April 6th, 2010
01:02 AM ET

AG Brown to detail Corey Haim 'doctor shopping' for drugs

California's top law enforcement official will reveal details of how he says former child actor Corey Haim got dangerous drugs in the days before his death.

Attorney General Jerry Brown called a news conference for Tuesday to discuss "Corey Haim's 'doctor shopping' in the final weeks of his life," Brown's office said.

The coroner has not yet ruled on what killed Haim, 38, who died last month after collapsing at the Los Angeles apartment he shared with his mother.

Haim obtained drugs using prescriptions written under the names of 20 Los Angeles doctors in the past year, Los Angeles County Deputy Coroner Ed Winter said last month. The coroner subpoenaed medical records from those doctors, Winter said.

Although Haim battled drug addiction for decades, his manager said his death came when Haim "was making major progress" with a program to wean him from pills.

Still, Haim sometimes threatened to find other doctors to prescribe him drugs when his primary physician wouldn't give him what he wanted, manager Mark Heaslip said Monday.

"I would be the only one who could talk him out of it," Heaslip told CNN Monday night.

Read full story on CNN.com

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Filed under: Corey Haim • Showbiz
soundoff (7 Responses)
  1. Krissy

    Too much unknown still. I'm still in shock literally that my favorite 80's actor is gone.

    April 6, 2010 at 1:42 am | Report abuse |
  2. cliffordo

    For "privacy" protection reasons, there is no quick, reliable way for doctors to "see" if a patient has been running everywhere for pain killers or sedatives. You can't have privacy if you wany safety. The patients lie to get their drugs; doctors give in small bottles; the drug addicts or suicidal folks stock pile them. Doctors never know. If you want total safety, you need a National Computer Bank, like "Big Brother" who will watch the drugs you get all the time and "tell on you" to a new doctor.

    April 6, 2010 at 2:23 am | Report abuse |
  3. just wondering...

    What I dont understand is, with all of our technology, why do we not have a system in place where as when a script is filled in goes into a national database so that when another scrip is filled it will alart the pharmist to investigate a little futher to wether or not to continue filling that new scrip?! or maybe a system that the dr's office can utilize before issuing a new script? I would think that an extra 2 minute of your time verifing information on the computer with the patient to verify this type of information so that he or she isnt being over medicated is well worth the benifits for both the dr's and patients... technology is just like communication, it works great when you use it.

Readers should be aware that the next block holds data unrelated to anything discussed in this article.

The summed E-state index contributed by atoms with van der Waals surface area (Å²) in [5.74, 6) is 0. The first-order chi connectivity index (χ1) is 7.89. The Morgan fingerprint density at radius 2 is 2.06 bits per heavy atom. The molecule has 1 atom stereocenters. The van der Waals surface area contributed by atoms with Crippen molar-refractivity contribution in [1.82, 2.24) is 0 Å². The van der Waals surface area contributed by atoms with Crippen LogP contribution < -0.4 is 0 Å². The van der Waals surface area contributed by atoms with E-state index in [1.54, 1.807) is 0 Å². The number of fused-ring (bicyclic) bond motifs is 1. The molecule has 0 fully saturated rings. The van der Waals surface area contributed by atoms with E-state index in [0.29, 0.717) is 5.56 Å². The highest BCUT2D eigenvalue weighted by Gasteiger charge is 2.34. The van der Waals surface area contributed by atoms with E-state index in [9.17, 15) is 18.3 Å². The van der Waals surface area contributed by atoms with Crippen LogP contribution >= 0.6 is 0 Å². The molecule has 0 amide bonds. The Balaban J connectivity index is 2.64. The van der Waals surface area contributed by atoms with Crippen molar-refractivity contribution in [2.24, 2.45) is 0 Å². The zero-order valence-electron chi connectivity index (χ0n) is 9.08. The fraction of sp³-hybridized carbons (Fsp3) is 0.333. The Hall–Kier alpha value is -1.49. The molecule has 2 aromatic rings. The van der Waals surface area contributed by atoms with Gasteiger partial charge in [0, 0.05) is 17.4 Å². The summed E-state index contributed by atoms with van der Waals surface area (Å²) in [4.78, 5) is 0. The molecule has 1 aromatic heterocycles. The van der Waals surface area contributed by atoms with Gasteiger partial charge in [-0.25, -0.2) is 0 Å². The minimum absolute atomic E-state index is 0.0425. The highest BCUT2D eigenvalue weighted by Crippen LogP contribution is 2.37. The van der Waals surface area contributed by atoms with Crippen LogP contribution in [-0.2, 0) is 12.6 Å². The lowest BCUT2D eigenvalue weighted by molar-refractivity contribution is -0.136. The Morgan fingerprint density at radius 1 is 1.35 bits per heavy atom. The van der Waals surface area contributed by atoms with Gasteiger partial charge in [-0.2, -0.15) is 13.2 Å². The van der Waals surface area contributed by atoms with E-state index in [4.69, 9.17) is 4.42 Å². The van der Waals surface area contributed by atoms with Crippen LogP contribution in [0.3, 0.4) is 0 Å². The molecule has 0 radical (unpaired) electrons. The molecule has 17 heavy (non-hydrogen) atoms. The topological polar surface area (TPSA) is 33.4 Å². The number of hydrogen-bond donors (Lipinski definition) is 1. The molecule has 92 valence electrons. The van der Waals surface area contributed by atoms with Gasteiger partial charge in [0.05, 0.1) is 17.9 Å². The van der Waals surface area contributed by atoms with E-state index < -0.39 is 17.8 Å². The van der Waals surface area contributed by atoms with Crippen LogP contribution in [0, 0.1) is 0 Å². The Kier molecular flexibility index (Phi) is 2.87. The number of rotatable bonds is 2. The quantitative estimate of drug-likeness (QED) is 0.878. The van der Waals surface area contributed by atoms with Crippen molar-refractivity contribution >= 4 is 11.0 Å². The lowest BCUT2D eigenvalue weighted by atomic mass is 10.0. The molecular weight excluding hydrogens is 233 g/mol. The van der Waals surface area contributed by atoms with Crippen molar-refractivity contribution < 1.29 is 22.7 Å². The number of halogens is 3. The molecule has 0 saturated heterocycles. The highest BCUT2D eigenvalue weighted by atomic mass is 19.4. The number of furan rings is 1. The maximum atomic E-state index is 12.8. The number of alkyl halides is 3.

April 6, 2010 at 2:52 am | Report abuse |
  4. David B.

    What kind of doctor does this? What morals are there in the medical community? I think money can anything. Very sad story-reminds me of river phoenix.

    April 6, 2010 at 3:10 am | Report abuse |
  5. mihalyim

    What kind of doctor does what? See a patient and prescribe him drugs based off of what the patient tells them is wrong and what they can detect with thier evaluation? That would be any one of them. He saw at least 20 different doctors in the last year that is the problem he went out to get what he wanted through a variety of doctors.

    April 6, 2010 at 7:19 am | Report abuse |
  6. CMS

    This isnt the Dr's fault. You are ignoring the fact that many of the perscriptions were written on scripts that were illegally obtained from a banlk-script ring. That and as cliffordo said the process is a violation of privacy rights as they exist today. Today the industry cant do what you suggest if they use different pharmacies....

    April 6, 2010 at 7:26 am | Report abuse |
  7. Old Friend

    Corey was mentally ill. Prescription drug abuse is a frequent path of those unable to cope with much of anything. It is a truly sad event each time we lose someone to this terrible disease. If the prescription drugs were more carefully regulated per patient, the mentally ill with just find some other way to self-sabotage themselves. Unfortuneately, all of us are not created equal mental strength wise, I really wish that were'nt true. My heartfelt condolences to anyone whose lost a loved one this way, I do truly know the pain you've gone through throughout the decline of such a loved one's life. Just know, it's not your fault.

    April 6, 2010 at 7:30 am | Report abuse |